Saturday, June 20, 2009

Arnold's Holiday Comes to an End.

Yesterday Arnold Jorgenson of 1313 Millstone Road, Cloverdale received a letter from the Confederacy of Dunces Ministry of Social Welfare and Charity telling him his disability payments would cease as of July. Accompanying the letter was this picture of Arnold taken by a Welfare Investigator. Arnold will not appeal the decision. His four year holiday is coming to an end.

An Evening with the Larkins

Minnie and Merle Larkin spent the cool evening hours of their 55th wedding anniversary on their front porch. Just before this picture was taken they celebrated the occasion with one of Minnie’s finger lickin good fried chicken dinners.
“Merle loves his Friday Fried Chicken,” Minnie said while standing over a frying pan full of chicken and hot popping oil. “I’ve also got a pot of boiling potatoes here for mashed potatoes. Just before serving I’ll use the chicken drippings and make up a nice pot of chicken gravy.” Minnie stopped for a moment and lifted a chicken leg from the oil. She checked to be sure it wasn’t burning then carefully put it back. “I can’t decide on corn or peas. Merle is partial to both.”

Minnie used the kitchen counter for balance as she shuffled to the pantry. She opened the door and stood with both hands on her hips while inspecting its contents from the top of her glasses. “Yep I was right. I did get a can of each at the Piggly Wiggly. I’ll wait for Merle to come home and ask him.” She returned to the stove to check her chicken. I thought back to my own grandmother as i watched her tenderly see to her supper. My grandmother loved to cook for family and friends. She never consulted a cookbook. It was all in her head, her fingers and her heart.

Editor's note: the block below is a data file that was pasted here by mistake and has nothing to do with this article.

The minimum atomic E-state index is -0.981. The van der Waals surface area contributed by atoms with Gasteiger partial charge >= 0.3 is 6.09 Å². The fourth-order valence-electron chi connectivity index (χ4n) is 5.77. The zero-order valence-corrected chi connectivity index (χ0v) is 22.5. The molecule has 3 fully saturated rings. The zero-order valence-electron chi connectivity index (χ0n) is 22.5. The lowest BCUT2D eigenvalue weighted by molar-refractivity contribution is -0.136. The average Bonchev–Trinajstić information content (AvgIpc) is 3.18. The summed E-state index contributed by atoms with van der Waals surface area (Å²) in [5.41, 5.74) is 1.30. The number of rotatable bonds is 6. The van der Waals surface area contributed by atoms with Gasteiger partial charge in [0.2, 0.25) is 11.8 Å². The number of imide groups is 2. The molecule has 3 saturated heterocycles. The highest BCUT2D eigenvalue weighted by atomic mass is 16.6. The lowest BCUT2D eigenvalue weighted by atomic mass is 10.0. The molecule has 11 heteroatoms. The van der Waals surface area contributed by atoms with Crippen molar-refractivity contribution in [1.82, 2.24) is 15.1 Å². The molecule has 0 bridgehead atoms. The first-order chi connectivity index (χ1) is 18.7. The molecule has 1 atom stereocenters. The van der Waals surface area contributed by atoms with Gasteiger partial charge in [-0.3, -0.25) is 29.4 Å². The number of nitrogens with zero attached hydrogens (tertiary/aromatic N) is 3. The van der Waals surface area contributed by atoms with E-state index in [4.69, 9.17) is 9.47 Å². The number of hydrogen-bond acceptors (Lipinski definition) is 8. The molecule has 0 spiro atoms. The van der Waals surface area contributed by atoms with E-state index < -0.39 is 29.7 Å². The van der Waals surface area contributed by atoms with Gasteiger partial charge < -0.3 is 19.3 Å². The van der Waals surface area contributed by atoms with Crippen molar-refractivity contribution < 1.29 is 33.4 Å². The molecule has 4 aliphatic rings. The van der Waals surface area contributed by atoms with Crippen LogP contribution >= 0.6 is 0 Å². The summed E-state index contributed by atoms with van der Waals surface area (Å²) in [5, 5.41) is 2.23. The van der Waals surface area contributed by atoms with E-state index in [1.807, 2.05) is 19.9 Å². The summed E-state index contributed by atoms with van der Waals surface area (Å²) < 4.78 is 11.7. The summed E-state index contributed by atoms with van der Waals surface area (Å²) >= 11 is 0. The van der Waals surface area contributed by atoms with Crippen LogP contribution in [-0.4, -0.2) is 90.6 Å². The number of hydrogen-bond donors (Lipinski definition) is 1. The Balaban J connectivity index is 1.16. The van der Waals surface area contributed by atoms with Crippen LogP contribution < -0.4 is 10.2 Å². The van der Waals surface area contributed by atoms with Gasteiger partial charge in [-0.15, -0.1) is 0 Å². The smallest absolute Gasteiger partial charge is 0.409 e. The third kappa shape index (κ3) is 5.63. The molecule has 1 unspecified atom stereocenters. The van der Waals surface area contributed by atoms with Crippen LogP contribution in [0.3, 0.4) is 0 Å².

“Merles out helping our boy fix his back garden fence. He should be home soon. I told him not to be late. It’s not often we get company.” Minnie stopped and stepped sideways facing the kitchen window. She reached for the yellowed lace curtain. Her hand was weathered with age.
A few fingers seemed to turn at odd angles from overly large knuckles. The diagnosis was easy, Minnie suffered silently with arthritis. It was her burden and she carried it well. She leaned forward over the porcelain sink and looked both directions out the window.
“ Jon doesn’t have his father’s handiness. I worry about him sometimes. Merle will over do it and then his back will go out. Then its bed and plenty of hot water bottles.” Minnie dropped the curtain and moved toward a cubbard. She hummed a hymn between sentences.

We heard the front screen door slam. Merle was home. His overhauls looked well lived in. His shirt sleeves were rolled up. He leaned against the front door while removing his boots.
“Merle that you?” Minne called from the kitchen. Not a word was spoken between them. Minnie continued to cook and Merle pulled his socks up. He walked into the kitchen and stood beside her looking at the chicken in the pan. His smile turned into a kiss which he deposited on Minnie’s cheek.
“Fried Chicken on a Wednesday?” Merle asked.
“Its Friday Merle. You know that.” Minnie replied patiently.
“Is it?”
“Yes it is. How is Jon?” Minnie asked while getting the mixer out to mash the potatoes.
“Jon’s fine. He just dropped me off by the gate. Did I tell you I was going to Jon’s?” Merle asked reaching for the same things as Minnie but always arriving too late. He tried to help but seemed to be getting in the way.